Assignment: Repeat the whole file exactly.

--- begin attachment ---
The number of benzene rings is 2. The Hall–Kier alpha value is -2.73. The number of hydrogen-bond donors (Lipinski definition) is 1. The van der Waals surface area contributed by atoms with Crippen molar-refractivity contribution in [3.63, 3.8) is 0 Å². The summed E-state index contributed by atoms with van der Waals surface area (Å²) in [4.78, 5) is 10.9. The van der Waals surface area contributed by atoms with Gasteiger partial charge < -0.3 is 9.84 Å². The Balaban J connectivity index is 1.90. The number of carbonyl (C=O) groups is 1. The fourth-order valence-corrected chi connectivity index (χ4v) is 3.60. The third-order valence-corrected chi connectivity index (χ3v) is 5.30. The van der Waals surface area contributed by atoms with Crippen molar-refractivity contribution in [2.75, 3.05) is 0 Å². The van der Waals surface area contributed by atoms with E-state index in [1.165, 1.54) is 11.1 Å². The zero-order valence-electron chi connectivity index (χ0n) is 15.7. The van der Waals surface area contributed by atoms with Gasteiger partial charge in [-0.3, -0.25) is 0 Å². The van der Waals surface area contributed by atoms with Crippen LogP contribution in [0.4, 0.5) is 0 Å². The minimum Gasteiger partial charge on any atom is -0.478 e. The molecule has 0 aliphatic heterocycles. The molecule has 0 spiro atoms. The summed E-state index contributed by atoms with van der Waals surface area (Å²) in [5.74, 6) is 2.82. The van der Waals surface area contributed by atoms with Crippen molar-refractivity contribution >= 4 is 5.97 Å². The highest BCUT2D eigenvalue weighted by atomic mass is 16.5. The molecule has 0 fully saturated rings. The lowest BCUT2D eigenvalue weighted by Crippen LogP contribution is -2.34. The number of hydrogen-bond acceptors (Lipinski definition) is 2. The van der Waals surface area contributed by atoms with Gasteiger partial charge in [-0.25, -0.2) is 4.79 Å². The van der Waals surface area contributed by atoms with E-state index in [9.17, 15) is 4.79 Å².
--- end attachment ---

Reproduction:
The number of benzene rings is 2. The Hall–Kier alpha value is -2.73. The number of hydrogen-bond donors (Lipinski definition) is 1. The van der Waals surface area contributed by atoms with Crippen molar-refractivity contribution in [3.63, 3.8) is 0 Å². The summed E-state index contributed by atoms with van der Waals surface area (Å²) in [4.78, 5) is 10.9. The van der Waals surface area contributed by atoms with Gasteiger partial charge < -0.3 is 9.84 Å². The Balaban J connectivity index is 1.90. The number of carbonyl (C=O) groups is 1. The fourth-order valence-corrected chi connectivity index (χ4v) is 3.60. The third-order valence-corrected chi connectivity index (χ3v) is 5.30. The van der Waals surface area contributed by atoms with Crippen molar-refractivity contribution in [2.75, 3.05) is 0 Å². The van der Waals surface area contributed by atoms with E-state index in [1.165, 1.54) is 11.1 Å². The zero-order valence-electron chi connectivity index (χ0n) is 15.7. The van der Waals surface area contributed by atoms with Gasteiger partial charge in [-0.3, -0.25) is 0 Å². The van der Waals surface area contributed by atoms with Crippen LogP contribution in [0.4, 0.5) is 0 Å². The minimum Gasteiger partial charge on any atom is -0.478 e. The molecule has 0 aliphatic heterocycles. The molecule has 0 spiro atoms. The summed E-state index contributed by atoms with van der Waals surface area (Å²) in [5.74, 6) is 2.82. The van der Waals surface area contributed by atoms with Crippen molar-refractivity contribution >= 4 is 5.97 Å². The highest BCUT2D eigenvalue weighted by atomic mass is 16.5. The molecule has 0 fully saturated rings. The lowest BCUT2D eigenvalue weighted by Crippen LogP contribution is -2.34. The number of hydrogen-bond acceptors (Lipinski definition) is 2. The van der Waals surface area contributed by atoms with Gasteiger partial charge in [-0.25, -0.2) is 4.79 Å². The van der Waals surface area contributed by atoms with E-state index in [9.17, 15) is 4.79 Å².